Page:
For spoken communication, I usually find social “skills” such as empathy important also. Some students just can’t put themselves in other people shoes so they fail to understand why other people would find this topic hard to understand, and they end up communicating as if others understand the subject as they do.

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  5. Manu Saunders

    Interesting thoughts and I agree with some of the other commenters. Science communication is so multifaceted I think the answer would be yes, it is absolutely unteachable in one unit, even a single course. And I think any type of effective training in science communication depends on the student having some basic training in science first.

    “Surely the observer panel would all agree that Suzuki, deGrasse Tyson, Sagan, and Nye all communicate science better than me?” No actually, I wouldn’t agree with that generalised statement. 🙂
    It’s also true that science communicators are rarely ‘good’ at everything, and we shouldn’t expect them to be…they have skills in a particular field or a particular type of communication. I’m a writer, I’m not comfortable with communicating via performances, or live tv. And I certainly wouldn’t be good at communicating the latest physics news because I don’t understand it!

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    1. Jeremy Fox

      Just adding my agreement with Manu: I don’t think it’s at all obvious that Suzuki, deGrasse Tyson, Sagan, and Nye are all ‘better’ science communicators than you, Stephen. For the reason Manu identifies: just because you’re (say) good on live tv doesn’t mean you’re good in other media. And just because you’re good at communicating one sort of information to one sort of audience doesn’t mean you’re good at communicating other sorts of information to other audiences.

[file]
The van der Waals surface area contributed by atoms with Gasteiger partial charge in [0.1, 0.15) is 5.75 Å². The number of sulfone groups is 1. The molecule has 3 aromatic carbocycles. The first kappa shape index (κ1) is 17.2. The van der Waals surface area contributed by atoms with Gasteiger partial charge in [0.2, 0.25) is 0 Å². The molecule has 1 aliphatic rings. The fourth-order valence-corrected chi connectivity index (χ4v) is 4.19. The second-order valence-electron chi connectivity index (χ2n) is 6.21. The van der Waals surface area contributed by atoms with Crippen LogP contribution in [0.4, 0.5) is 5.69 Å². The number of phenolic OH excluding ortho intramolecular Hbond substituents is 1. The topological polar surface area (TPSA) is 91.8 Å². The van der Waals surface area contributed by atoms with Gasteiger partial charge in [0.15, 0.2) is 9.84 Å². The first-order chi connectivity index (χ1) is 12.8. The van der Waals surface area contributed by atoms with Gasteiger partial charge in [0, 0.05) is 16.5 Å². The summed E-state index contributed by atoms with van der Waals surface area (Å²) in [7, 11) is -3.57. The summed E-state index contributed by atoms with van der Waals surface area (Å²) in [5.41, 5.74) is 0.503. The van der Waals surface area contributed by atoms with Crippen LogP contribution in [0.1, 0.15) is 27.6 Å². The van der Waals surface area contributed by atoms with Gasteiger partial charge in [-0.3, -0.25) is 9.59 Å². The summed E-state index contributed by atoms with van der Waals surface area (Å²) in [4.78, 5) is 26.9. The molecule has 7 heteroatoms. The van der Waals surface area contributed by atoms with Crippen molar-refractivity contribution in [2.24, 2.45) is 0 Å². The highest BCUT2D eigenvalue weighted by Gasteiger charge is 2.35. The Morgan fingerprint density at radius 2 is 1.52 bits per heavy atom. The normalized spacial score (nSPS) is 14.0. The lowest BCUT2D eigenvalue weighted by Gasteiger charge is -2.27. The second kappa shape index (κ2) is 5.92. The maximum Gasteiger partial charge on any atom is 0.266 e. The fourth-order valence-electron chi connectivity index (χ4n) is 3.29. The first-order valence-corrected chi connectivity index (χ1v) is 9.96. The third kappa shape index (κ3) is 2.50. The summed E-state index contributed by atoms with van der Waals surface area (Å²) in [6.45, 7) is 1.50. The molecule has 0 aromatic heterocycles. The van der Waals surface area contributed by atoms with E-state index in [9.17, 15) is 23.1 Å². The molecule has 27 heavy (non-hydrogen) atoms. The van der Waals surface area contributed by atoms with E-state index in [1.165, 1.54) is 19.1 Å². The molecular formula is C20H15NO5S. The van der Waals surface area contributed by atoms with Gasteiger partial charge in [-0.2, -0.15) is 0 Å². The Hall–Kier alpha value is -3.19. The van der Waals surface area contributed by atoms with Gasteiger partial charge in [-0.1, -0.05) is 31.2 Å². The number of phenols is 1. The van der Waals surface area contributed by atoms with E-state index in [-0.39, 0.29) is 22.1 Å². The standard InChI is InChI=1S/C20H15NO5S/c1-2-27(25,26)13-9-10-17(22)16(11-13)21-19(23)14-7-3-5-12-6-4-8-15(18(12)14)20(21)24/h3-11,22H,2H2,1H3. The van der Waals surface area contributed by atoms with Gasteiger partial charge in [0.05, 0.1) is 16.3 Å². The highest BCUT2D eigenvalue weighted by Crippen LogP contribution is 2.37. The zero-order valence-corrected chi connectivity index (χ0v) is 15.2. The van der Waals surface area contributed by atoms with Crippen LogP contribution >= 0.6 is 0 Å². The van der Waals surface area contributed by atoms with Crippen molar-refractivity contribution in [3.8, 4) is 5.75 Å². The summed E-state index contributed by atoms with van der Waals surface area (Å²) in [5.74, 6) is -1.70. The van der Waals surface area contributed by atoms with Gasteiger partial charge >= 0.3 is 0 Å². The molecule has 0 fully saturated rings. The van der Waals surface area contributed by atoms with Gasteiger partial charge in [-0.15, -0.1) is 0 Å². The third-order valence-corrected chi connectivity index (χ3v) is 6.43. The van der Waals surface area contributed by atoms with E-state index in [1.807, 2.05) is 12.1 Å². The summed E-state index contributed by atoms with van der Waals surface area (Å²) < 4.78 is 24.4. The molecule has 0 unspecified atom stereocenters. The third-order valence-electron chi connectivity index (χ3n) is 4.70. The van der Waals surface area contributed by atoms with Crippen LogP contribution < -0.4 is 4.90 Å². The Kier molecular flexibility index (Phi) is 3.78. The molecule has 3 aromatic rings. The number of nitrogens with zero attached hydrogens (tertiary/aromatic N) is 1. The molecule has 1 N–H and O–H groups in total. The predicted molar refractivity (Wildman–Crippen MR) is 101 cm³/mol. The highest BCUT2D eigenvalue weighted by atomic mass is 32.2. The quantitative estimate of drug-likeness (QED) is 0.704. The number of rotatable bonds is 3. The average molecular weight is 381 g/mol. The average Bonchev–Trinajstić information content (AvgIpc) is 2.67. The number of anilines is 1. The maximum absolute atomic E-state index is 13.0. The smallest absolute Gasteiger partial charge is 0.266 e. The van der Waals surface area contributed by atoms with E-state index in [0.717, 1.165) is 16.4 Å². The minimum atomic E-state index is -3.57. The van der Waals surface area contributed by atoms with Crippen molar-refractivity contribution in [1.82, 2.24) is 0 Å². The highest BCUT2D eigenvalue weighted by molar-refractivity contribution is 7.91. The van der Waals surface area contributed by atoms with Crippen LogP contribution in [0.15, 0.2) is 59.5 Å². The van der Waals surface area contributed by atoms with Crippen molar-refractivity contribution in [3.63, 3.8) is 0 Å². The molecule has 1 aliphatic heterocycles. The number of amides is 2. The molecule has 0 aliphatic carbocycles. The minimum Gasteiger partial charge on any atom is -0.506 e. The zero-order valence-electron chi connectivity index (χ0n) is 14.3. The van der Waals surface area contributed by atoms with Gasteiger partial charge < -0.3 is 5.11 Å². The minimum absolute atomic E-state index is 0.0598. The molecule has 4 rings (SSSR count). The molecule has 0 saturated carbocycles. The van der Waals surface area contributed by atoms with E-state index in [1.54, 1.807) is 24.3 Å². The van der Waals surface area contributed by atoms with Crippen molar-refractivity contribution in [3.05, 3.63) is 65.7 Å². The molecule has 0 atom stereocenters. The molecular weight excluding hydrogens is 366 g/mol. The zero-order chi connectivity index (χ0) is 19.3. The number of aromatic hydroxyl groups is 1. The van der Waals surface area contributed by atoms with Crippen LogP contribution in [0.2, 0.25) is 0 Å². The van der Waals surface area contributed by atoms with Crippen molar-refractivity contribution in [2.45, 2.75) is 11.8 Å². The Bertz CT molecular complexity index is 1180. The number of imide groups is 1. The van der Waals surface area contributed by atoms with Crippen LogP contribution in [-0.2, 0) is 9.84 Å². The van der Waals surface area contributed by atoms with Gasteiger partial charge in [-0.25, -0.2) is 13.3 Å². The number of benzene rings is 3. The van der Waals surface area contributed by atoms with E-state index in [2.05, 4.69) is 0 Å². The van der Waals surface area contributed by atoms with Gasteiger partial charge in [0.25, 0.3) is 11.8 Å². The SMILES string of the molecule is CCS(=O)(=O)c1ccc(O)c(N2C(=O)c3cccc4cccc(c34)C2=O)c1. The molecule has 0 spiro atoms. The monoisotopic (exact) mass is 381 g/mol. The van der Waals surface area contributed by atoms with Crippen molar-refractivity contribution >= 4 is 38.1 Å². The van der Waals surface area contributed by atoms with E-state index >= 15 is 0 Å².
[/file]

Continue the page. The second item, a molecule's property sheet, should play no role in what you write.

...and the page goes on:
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      1. ScientistSeesSquirrel Post author

        While I agree the question is a bit more nuanced than I had room for in the post, and while I appreciate the kind words, I’m going to double down. All four of those people, and many many others, are/were better science communicators than me. Which I’m completely OK with!

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  6. Peter Apps

    Maybe trying to turn everyone into a science celebrity is both uneccesary and way too ambitious. Just getting everyone up to a level where they don’t deliberately obscure their message (or that they have no message) with academic-speak and smoke screens of “modelling” would be a more achievable aim for a one-semester course.

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  7. Jeremy Fox

    Is the measurement issue here because all of the students were decent at communicating science? So that the differences between them were fairly small? Hence the disagreement among the evaluators?

    Maybe the glass-half-full interpretation here is that the students involved in this study came in as decent communicators. They’d probably all had some practice in the past at giving presentations to classmates, for instance. They probably all like science, and like talking about science. Etc. Once students have reached that level, maybe further improvement just gets much harder.

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    1. Jeremy Fox

      Just to undermine my own comment a bit: there are other contexts in science (and life) in which there *is* appreciable agreement among evaluators, even though there’s not *that* much variation in “quality” among the entities being evaluated. Peer review of papers and grant applications, for instance. Or for a non-scientific example, think of judging Olympic figure skaters and gymnasts. So if there’s literally *no* agreement among evaluators of science communication, then yeah, that is worrisome.

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      1. Mike Taylor

        Unless you know of other studies, agreement between peer reviewers is surprisingly poor. According to Welch’s 2012 preprint “Referee Recommendations” (search SSRN for it; if I incude the URL, my comment is rejected) only one third of reviewer judgement seemed to be true signal for the quality of the reviewed paper; one third was the general niceness of the reviewer, and the last third was sheer random noise.

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          1. Mike Taylor